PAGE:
Anna Jonak: [00:30:34] I'm gonna... I'll talk to Flori about that one. I'm sure she's all over it. Oh my God. Great tips. I think that anyone listening is gonna have lots and lots of key takeaways from here. And one last thing I'd really like to ask you about is... whether you think that people need to pay for traffic now because youâ€™ve talked about organic traffic and a lot of people especially early days are small business and not investing. You know they don't want to heavily invest in ads or things like that. Do you think that a business can be successful in its own right just trusting on organic traffic or there needs to be an element of paid traffic in there as well?
Stevie Dillon: [00:31:11] I think it's a lot more difficult these days for the organic traffic. I think it's completely possible and I've seen obviously examples of businesses that are doing it. If you want to supercharge your efforts, you need to be driving traffic proactively somehow. So you can be posting on your own social media accounts all day every day and it's like sitting on your couch hoping that Mr. Right will come and knock on the door you know what I mean. You need to be driving traffic. One of the best ways to do that if you have everything already set up so you already have a sales funnel. You already have great content. You already have a killer brand. Ads are an amazing way to go and I think the reason why so many small businesses second guess themselves is obviously it's a paid thing. So obviously the risk of losing the money but you would have more confidence in doing that if you knew that what you had was completely on lock. So paid traffic is obviously amazing but there are other ways to go about it. So influencers, collaborations, competitions if they run well. Any other kind of traffic driver will also work. But paid ads is one of the best ways to do it if you've got everything else sorted.
Anna Jonak: [00:32:24] Well we've certainly found that I mean obviously with our lack of social strategy up until now that we've had you know I mean for the most part we've only run campaigns really across key periods of the year when we've had big intake.So we've done big on and off periods and then the rest has been organic in between. But we're certainly at a point now where I guess our feedback and feeling based on the last year is actually to have an always on strategy on both. So you're obviously doing what you do organically but actually constantly having paid traffic going so constantly be promoting some kind of value or content or freebie or something so that you're kind of having the double angle on. Well I mean we're obviously in a position when we can afford to do that now.
Stevie Dillon: [00:33:06] Yeah. So the way that I would approach paid traffic if you're going to have an always on strategy is always to have one warm ad running and cycle these out every couple of weeks. So when I say one, sorry one cold ad and one warm ad. So a cold ad is basically a really valuable piece of content that has a freebie attached to it going out to audiences that are your ideal client but I've never heard of you before. So they're cold traffic. So basically you're kind of warming them up and you can do that. Video works really well for this. So you could do short videos that are supported with paid ads to general interest audiences. So for you guys you know you might target other big business coaches, fans of them and then have that running to build up your warm audiences and then have a cold, sorry have a warm traffic audience so always be remarketing. So anyone that's had any sort of interaction with you through that warm ad, sorry through that cold ad I'm confusing myself, make sure that you're remarketing to them with ads to basically sell your services or your product.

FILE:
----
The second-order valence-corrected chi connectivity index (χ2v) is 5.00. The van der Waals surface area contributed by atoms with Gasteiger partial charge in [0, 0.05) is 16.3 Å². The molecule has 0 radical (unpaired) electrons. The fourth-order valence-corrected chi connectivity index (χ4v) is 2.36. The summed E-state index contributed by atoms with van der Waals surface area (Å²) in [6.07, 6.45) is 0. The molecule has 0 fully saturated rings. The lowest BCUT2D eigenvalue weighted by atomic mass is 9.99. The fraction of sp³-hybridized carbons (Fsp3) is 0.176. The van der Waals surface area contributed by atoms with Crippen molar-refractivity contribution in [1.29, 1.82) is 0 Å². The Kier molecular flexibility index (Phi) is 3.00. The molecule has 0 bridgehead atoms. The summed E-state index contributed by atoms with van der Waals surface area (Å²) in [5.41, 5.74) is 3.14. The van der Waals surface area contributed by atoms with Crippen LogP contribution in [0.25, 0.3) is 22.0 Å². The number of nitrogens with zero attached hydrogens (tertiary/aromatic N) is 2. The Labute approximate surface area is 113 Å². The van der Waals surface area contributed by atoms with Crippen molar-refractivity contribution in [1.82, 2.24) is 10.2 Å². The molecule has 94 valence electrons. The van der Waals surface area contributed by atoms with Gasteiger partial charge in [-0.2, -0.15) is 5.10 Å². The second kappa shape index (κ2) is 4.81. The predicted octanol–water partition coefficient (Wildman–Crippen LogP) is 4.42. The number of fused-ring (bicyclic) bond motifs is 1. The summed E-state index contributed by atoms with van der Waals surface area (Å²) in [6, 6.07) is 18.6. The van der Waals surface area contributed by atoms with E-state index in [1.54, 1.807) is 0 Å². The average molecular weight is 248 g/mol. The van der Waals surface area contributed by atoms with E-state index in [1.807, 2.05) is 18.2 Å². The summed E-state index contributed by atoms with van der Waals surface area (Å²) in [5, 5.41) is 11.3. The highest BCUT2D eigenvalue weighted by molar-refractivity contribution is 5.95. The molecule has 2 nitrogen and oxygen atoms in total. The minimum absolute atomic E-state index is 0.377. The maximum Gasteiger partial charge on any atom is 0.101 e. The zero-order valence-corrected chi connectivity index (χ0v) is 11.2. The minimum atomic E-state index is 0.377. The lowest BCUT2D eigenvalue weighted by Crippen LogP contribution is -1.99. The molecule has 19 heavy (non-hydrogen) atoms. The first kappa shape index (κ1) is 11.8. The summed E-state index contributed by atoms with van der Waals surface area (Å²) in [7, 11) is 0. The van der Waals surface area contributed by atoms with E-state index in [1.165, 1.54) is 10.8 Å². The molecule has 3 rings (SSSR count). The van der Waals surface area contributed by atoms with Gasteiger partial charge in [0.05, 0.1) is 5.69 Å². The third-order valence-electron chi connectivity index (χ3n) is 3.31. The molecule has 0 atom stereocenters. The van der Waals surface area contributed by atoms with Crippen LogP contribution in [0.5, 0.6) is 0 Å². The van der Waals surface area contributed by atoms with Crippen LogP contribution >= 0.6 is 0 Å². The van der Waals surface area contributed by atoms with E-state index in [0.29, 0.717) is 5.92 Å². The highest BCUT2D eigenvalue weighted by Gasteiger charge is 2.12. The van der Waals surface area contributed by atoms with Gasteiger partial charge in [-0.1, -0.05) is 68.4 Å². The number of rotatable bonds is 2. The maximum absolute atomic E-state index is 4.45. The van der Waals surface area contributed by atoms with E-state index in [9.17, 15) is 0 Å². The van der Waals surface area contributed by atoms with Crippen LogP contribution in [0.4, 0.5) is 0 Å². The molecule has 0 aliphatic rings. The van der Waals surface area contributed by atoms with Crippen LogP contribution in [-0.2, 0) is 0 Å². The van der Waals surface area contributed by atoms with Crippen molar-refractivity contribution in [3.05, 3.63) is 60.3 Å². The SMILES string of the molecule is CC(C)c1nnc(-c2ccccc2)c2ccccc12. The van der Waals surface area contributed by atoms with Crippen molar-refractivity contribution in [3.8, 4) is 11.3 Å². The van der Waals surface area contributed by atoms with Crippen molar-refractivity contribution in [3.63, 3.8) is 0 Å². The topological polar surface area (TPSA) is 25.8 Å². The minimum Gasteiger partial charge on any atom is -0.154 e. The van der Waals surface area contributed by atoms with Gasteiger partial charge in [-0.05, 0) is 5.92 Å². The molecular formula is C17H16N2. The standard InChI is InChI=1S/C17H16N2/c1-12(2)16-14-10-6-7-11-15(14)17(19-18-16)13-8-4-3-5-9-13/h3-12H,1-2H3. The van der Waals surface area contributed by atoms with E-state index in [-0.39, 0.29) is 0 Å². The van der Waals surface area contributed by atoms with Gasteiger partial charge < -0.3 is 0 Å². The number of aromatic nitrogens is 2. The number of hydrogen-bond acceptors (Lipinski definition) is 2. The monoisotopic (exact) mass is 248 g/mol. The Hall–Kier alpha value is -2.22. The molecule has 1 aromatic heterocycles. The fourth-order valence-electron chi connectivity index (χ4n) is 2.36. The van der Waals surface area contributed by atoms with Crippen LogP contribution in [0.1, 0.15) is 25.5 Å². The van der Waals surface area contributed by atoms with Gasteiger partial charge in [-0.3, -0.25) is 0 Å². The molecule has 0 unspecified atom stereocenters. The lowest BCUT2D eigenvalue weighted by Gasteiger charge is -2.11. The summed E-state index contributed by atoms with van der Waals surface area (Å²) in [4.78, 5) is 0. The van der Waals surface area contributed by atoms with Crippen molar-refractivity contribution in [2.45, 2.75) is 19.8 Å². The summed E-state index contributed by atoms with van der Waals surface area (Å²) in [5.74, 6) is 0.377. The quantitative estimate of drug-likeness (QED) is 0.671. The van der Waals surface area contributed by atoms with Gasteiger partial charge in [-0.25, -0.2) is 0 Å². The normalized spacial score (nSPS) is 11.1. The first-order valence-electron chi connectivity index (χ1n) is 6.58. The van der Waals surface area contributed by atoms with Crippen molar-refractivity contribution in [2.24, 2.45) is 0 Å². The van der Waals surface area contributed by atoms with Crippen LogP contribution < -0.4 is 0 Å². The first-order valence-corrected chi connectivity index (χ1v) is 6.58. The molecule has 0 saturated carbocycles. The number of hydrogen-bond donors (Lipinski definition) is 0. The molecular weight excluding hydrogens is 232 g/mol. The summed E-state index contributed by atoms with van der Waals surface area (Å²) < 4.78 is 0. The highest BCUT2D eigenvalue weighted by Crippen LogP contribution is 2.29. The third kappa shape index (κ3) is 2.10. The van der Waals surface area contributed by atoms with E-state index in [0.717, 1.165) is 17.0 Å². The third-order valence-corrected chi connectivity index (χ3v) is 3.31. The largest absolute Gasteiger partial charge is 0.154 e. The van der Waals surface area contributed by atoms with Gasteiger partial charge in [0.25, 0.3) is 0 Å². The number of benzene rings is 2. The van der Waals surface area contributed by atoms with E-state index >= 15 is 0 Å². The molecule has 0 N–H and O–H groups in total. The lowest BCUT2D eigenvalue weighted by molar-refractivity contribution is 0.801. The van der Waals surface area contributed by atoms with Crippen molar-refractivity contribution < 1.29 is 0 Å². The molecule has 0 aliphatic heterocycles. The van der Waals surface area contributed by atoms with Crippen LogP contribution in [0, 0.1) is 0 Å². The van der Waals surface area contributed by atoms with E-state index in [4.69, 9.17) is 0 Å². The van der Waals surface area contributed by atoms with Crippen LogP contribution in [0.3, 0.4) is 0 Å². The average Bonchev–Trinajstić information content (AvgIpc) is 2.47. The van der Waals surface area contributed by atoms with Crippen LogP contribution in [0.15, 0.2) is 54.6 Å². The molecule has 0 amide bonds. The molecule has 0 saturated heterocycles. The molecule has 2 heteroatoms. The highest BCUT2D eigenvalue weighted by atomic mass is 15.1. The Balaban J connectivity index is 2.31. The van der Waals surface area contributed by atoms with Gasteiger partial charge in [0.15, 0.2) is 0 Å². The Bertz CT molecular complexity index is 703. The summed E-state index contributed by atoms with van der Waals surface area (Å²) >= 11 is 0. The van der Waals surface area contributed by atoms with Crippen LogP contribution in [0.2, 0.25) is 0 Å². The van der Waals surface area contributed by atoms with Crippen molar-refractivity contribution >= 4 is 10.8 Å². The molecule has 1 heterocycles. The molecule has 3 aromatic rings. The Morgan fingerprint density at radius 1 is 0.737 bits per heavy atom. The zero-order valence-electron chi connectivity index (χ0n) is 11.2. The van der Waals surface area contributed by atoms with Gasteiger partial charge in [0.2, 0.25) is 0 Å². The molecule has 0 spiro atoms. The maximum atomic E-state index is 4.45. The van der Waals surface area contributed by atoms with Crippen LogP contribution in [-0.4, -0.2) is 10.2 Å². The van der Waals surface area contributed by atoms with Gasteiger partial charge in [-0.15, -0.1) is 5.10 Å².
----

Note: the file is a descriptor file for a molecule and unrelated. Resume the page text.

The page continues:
Anna Jonak: [00:34:13] Okay well we definitely do, when we do our big challenges in business we've always been... we're always running a mix of cold and warm and then..,.
Stevie Dillon: [00:34:20] But then do that all the time. You could literally have that running all the time throughout the year to constantly build up your warm audiences.
Anna Jonak: [00:34:28] It's actually amazing watching and I guess this is where the sales funnel comes in, watching the volume of touchpoint some people have before they make decisions. Like we've got people who've literally been following us for two years and have literally been to like five time in just 10 webinars and everything else. And then eventually one day they'll take the leap and I think that that's why yes, that's why what you're saying at the beginning is so personal and it's about kind of realising that that might not be ready for it right now but in time. And you know what, I've got to share this, because if she's listening there's this beautiful lady Sohret. She sent us a message yesterday. She sent us a voice message to one of our social networks might be Facebook just saying how she's been following us for the last year and like at the moment it's just not the right time for her. But like when it's you know when it is the right time she's totally in and everything we're delivering is so valuable. And it was just such a nice voice message to get from someone just to go Oh my God like you know someone's really enjoying what we're putting out and they know we're there and it's literally just when that time is ready.